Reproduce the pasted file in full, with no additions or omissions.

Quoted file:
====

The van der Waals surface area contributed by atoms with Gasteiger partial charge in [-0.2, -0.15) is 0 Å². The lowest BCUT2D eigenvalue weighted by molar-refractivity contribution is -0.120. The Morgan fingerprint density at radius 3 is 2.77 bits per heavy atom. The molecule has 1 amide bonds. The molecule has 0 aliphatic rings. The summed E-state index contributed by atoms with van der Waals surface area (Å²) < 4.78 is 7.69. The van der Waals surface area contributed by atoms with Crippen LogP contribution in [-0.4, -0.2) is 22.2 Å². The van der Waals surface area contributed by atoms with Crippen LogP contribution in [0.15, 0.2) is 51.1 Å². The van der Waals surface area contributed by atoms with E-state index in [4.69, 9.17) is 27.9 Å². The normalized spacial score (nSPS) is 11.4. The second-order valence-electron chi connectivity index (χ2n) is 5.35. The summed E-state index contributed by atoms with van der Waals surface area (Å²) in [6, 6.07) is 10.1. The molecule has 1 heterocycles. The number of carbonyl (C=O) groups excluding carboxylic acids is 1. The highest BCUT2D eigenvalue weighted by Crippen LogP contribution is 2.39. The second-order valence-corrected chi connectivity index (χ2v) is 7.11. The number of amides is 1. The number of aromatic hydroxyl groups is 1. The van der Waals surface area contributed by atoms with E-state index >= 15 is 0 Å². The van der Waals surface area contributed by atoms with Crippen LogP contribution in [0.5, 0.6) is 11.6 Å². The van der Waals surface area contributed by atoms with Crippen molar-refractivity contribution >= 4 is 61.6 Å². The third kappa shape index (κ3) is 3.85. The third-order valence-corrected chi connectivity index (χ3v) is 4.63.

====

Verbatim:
The van der Waals surface area contributed by atoms with Gasteiger partial charge in [-0.2, -0.15) is 0 Å². The lowest BCUT2D eigenvalue weighted by molar-refractivity contribution is -0.120. The Morgan fingerprint density at radius 3 is 2.77 bits per heavy atom. The molecule has 1 amide bonds. The molecule has 0 aliphatic rings. The summed E-state index contributed by atoms with van der Waals surface area (Å²) < 4.78 is 7.69. The van der Waals surface area contributed by atoms with Crippen LogP contribution in [-0.4, -0.2) is 22.2 Å². The van der Waals surface area contributed by atoms with Crippen LogP contribution in [0.15, 0.2) is 51.1 Å². The van der Waals surface area contributed by atoms with E-state index in [4.69, 9.17) is 27.9 Å². The normalized spacial score (nSPS) is 11.4. The second-order valence-electron chi connectivity index (χ2n) is 5.35. The summed E-state index contributed by atoms with van der Waals surface area (Å²) in [6, 6.07) is 10.1. The molecule has 1 heterocycles. The number of carbonyl (C=O) groups excluding carboxylic acids is 1. The highest BCUT2D eigenvalue weighted by Crippen LogP contribution is 2.39. The second-order valence-corrected chi connectivity index (χ2v) is 7.11. The number of amides is 1. The number of aromatic hydroxyl groups is 1. The van der Waals surface area contributed by atoms with E-state index >= 15 is 0 Å². The van der Waals surface area contributed by atoms with Crippen LogP contribution in [0.5, 0.6) is 11.6 Å². The van der Waals surface area contributed by atoms with Crippen molar-refractivity contribution >= 4 is 61.6 Å². The third kappa shape index (κ3) is 3.85. The third-order valence-corrected chi connectivity index (χ3v) is 4.63.